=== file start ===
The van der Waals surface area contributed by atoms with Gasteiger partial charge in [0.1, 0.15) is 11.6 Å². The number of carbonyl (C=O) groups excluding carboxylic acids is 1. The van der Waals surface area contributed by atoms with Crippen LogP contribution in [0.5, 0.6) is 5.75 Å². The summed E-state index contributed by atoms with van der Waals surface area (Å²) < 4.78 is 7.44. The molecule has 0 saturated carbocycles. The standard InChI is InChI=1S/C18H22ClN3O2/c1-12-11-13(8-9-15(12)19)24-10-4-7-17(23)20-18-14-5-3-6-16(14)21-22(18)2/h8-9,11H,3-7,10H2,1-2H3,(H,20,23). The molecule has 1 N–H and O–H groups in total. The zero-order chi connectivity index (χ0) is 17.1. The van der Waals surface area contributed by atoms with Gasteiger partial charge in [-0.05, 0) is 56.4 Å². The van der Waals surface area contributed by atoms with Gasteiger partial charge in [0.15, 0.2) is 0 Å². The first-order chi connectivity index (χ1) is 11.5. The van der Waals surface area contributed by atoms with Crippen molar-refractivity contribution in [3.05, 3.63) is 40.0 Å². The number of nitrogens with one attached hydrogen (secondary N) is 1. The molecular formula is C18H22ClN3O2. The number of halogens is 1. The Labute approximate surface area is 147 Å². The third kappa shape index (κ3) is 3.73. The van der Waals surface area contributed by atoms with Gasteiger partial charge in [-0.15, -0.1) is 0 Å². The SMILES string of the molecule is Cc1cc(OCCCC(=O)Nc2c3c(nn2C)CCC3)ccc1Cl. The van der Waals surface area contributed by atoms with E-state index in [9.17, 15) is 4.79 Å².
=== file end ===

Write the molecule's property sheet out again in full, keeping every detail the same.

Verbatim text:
The van der Waals surface area contributed by atoms with Gasteiger partial charge in [0.1, 0.15) is 11.6 Å². The number of carbonyl (C=O) groups excluding carboxylic acids is 1. The van der Waals surface area contributed by atoms with Crippen LogP contribution in [0.5, 0.6) is 5.75 Å². The summed E-state index contributed by atoms with van der Waals surface area (Å²) < 4.78 is 7.44. The molecule has 0 saturated carbocycles. The standard InChI is InChI=1S/C18H22ClN3O2/c1-12-11-13(8-9-15(12)19)24-10-4-7-17(23)20-18-14-5-3-6-16(14)21-22(18)2/h8-9,11H,3-7,10H2,1-2H3,(H,20,23). The molecule has 1 N–H and O–H groups in total. The zero-order chi connectivity index (χ0) is 17.1. The van der Waals surface area contributed by atoms with Gasteiger partial charge in [-0.05, 0) is 56.4 Å². The van der Waals surface area contributed by atoms with Gasteiger partial charge in [0.15, 0.2) is 0 Å². The first-order chi connectivity index (χ1) is 11.5. The van der Waals surface area contributed by atoms with Crippen molar-refractivity contribution in [3.05, 3.63) is 40.0 Å². The number of nitrogens with one attached hydrogen (secondary N) is 1. The molecular formula is C18H22ClN3O2. The number of halogens is 1. The Labute approximate surface area is 147 Å². The third kappa shape index (κ3) is 3.73. The van der Waals surface area contributed by atoms with Gasteiger partial charge in [-0.15, -0.1) is 0 Å². The SMILES string of the molecule is Cc1cc(OCCCC(=O)Nc2c3c(nn2C)CCC3)ccc1Cl. The van der Waals surface area contributed by atoms with E-state index in [9.17, 15) is 4.79 Å².